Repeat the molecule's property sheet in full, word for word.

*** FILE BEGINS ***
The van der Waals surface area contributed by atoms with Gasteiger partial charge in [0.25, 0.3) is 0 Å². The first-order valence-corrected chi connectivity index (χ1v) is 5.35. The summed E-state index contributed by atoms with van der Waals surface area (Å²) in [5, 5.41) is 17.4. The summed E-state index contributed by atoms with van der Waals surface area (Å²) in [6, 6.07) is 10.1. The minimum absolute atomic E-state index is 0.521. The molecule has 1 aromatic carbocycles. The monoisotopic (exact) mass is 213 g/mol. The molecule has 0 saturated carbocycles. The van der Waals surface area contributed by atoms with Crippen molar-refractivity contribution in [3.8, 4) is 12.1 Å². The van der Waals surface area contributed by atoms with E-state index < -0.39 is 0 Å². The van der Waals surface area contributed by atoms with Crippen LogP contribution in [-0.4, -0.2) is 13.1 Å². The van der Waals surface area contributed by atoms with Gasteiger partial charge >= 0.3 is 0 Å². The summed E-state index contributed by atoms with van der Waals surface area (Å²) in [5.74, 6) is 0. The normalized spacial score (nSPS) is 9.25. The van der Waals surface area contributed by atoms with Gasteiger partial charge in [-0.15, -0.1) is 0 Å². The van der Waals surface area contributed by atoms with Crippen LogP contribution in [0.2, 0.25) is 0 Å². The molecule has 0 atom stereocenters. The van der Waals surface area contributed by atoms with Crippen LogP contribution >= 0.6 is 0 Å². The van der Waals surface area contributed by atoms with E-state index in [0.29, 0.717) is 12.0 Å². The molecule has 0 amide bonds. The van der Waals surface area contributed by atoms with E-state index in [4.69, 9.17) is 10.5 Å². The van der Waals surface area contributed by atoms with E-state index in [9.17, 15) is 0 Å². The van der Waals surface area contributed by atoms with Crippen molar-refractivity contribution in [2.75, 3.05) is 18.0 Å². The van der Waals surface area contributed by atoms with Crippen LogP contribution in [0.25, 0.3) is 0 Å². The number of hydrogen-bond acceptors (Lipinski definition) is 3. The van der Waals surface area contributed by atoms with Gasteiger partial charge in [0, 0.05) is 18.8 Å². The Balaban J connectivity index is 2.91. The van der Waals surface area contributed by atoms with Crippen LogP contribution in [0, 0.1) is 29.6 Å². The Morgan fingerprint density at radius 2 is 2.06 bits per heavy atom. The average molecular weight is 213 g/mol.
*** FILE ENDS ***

The van der Waals surface area contributed by atoms with Gasteiger partial charge in [0.25, 0.3) is 0 Å². The first-order valence-corrected chi connectivity index (χ1v) is 5.35. The summed E-state index contributed by atoms with van der Waals surface area (Å²) in [5, 5.41) is 17.4. The summed E-state index contributed by atoms with van der Waals surface area (Å²) in [6, 6.07) is 10.1. The minimum absolute atomic E-state index is 0.521. The molecule has 1 aromatic carbocycles. The monoisotopic (exact) mass is 213 g/mol. The molecule has 0 saturated carbocycles. The van der Waals surface area contributed by atoms with Crippen molar-refractivity contribution in [3.8, 4) is 12.1 Å². The van der Waals surface area contributed by atoms with E-state index < -0.39 is 0 Å². The van der Waals surface area contributed by atoms with Crippen LogP contribution in [-0.4, -0.2) is 13.1 Å². The van der Waals surface area contributed by atoms with Gasteiger partial charge >= 0.3 is 0 Å². The summed E-state index contributed by atoms with van der Waals surface area (Å²) in [5.74, 6) is 0. The normalized spacial score (nSPS) is 9.25. The van der Waals surface area contributed by atoms with Gasteiger partial charge in [-0.15, -0.1) is 0 Å². The van der Waals surface area contributed by atoms with Crippen LogP contribution in [0.2, 0.25) is 0 Å². The molecule has 0 atom stereocenters. The van der Waals surface area contributed by atoms with Crippen LogP contribution >= 0.6 is 0 Å². The van der Waals surface area contributed by atoms with E-state index in [0.29, 0.717) is 12.0 Å². The molecule has 0 amide bonds. The van der Waals surface area contributed by atoms with E-state index in [4.69, 9.17) is 10.5 Å². The van der Waals surface area contributed by atoms with E-state index in [9.17, 15) is 0 Å². The van der Waals surface area contributed by atoms with Crippen molar-refractivity contribution in [2.75, 3.05) is 18.0 Å². The van der Waals surface area contributed by atoms with Crippen LogP contribution in [0.25, 0.3) is 0 Å². The number of hydrogen-bond acceptors (Lipinski definition) is 3. The van der Waals surface area contributed by atoms with Gasteiger partial charge in [0, 0.05) is 18.8 Å². The Balaban J connectivity index is 2.91. The van der Waals surface area contributed by atoms with Crippen LogP contribution in [0, 0.1) is 29.6 Å². The Morgan fingerprint density at radius 2 is 2.06 bits per heavy atom. The average molecular weight is 213 g/mol.